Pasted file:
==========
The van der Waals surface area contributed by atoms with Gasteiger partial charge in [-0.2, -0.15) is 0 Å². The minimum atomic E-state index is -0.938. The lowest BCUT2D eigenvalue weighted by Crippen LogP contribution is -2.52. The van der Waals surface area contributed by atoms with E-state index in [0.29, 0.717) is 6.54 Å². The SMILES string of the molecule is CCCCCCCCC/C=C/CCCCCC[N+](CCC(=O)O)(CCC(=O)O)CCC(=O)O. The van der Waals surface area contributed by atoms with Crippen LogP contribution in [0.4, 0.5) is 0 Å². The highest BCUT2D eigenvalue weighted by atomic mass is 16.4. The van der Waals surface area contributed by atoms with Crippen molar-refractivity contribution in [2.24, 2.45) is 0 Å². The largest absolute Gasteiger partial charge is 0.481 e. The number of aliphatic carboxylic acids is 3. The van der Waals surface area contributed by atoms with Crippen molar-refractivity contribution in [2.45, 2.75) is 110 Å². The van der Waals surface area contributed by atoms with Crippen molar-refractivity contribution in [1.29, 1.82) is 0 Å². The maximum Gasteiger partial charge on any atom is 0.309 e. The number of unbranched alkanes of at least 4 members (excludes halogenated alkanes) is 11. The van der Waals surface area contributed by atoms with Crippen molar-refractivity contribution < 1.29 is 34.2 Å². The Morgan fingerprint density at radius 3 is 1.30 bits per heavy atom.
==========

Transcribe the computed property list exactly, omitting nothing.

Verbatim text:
The van der Waals surface area contributed by atoms with Gasteiger partial charge in [-0.2, -0.15) is 0 Å². The minimum atomic E-state index is -0.938. The lowest BCUT2D eigenvalue weighted by Crippen LogP contribution is -2.52. The van der Waals surface area contributed by atoms with E-state index in [0.29, 0.717) is 6.54 Å². The SMILES string of the molecule is CCCCCCCCC/C=C/CCCCCC[N+](CCC(=O)O)(CCC(=O)O)CCC(=O)O. The van der Waals surface area contributed by atoms with Crippen LogP contribution in [0.4, 0.5) is 0 Å². The highest BCUT2D eigenvalue weighted by atomic mass is 16.4. The van der Waals surface area contributed by atoms with Crippen molar-refractivity contribution in [2.24, 2.45) is 0 Å². The largest absolute Gasteiger partial charge is 0.481 e. The number of aliphatic carboxylic acids is 3. The van der Waals surface area contributed by atoms with Crippen molar-refractivity contribution in [2.45, 2.75) is 110 Å². The van der Waals surface area contributed by atoms with Crippen molar-refractivity contribution in [1.29, 1.82) is 0 Å². The maximum Gasteiger partial charge on any atom is 0.309 e. The number of unbranched alkanes of at least 4 members (excludes halogenated alkanes) is 11. The van der Waals surface area contributed by atoms with Crippen molar-refractivity contribution < 1.29 is 34.2 Å². The Morgan fingerprint density at radius 3 is 1.30 bits per heavy atom.